’ I think it’s important for all of us to be thinking about whatever marketing we’re creating, is it really useful to our customers? I think if you think of things through that lens, it just clarifies what you’re doing in such a simple, elegant way.” Would you thank a company for writing something that shamelessly promotes itself, or tries to trick you into buying something, or that doesn’t seem to care about your needs and concerns? And there’s nothing more common in terms of common sense than understanding what you, yourself, would want.Next time you feel like you’re being pressured to sell out your content, forget the stats, facts, and charts, and try a little common sense.If it’s something that’s not interesting to your audience, few people will seek it or share it, limiting its ROI.CMI’s Joe Pulizzi has made that point exactly: “You can increase the bottom line while, at the same time, help your customers live better lives or get better jobs.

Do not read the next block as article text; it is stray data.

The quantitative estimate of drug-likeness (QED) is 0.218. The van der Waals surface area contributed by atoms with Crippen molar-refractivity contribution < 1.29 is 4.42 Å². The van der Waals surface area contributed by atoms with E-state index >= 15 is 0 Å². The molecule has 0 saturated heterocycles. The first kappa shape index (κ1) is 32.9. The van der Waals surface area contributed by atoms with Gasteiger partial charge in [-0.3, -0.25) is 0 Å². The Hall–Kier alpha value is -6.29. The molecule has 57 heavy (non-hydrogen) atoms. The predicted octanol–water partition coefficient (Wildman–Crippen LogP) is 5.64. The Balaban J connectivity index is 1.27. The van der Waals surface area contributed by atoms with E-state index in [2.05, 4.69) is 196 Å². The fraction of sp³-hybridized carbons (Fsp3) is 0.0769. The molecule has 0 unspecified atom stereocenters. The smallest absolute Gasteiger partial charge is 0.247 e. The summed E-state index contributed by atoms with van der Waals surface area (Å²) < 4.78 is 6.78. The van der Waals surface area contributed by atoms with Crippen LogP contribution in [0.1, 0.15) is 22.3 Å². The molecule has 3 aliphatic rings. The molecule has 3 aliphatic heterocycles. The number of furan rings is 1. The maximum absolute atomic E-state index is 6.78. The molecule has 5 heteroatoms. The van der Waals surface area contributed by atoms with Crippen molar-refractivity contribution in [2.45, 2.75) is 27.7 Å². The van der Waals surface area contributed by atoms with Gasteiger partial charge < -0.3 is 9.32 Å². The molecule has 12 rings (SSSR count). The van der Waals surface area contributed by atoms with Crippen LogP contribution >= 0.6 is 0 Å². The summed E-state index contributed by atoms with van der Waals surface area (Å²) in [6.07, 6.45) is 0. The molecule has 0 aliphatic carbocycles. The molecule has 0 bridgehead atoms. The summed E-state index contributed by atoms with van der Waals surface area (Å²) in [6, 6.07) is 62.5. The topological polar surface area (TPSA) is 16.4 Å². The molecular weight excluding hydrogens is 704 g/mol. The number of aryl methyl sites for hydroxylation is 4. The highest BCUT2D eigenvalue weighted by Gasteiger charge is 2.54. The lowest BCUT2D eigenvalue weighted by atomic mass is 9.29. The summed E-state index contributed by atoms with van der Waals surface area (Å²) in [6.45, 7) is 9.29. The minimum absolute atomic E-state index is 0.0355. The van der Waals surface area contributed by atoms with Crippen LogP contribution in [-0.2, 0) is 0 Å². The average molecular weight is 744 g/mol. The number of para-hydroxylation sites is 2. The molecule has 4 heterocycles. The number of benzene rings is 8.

In 1908, a niche oil-and-chemicals company named Houghton International launched a magazine for its sales agents named The Houghton Line.
Lee Procida is Lead Content Strategist at Braithwaite Communications, an independent branding, content marketing and public relations firm in Philadelphia.
He was formerly a daily newspaper reporter for The Press of Atlantic City, and now focuses on planning and developing content for clients that meets and exceeds the standards of traditional publishers.
But take your mother’s advice — going home with any old thing isn’t how you build a valuable, long-term connection. If you want people to really form a favorable opinion of your brand, consider their interests, and indulge those interests through your content. Many executives question how an article, video, infographic, or any other piece of content contributes to sales if it’s not solely pushing a product or service.
But even effective salespeople don’t solely push a product or service!
While numbers and case studies are crucial for validation, experience tells us that often a simpler approach, using analogies and metaphors drawn from everyday life, is likely to be more effective in gaining buy-in and breathing room to create content that works.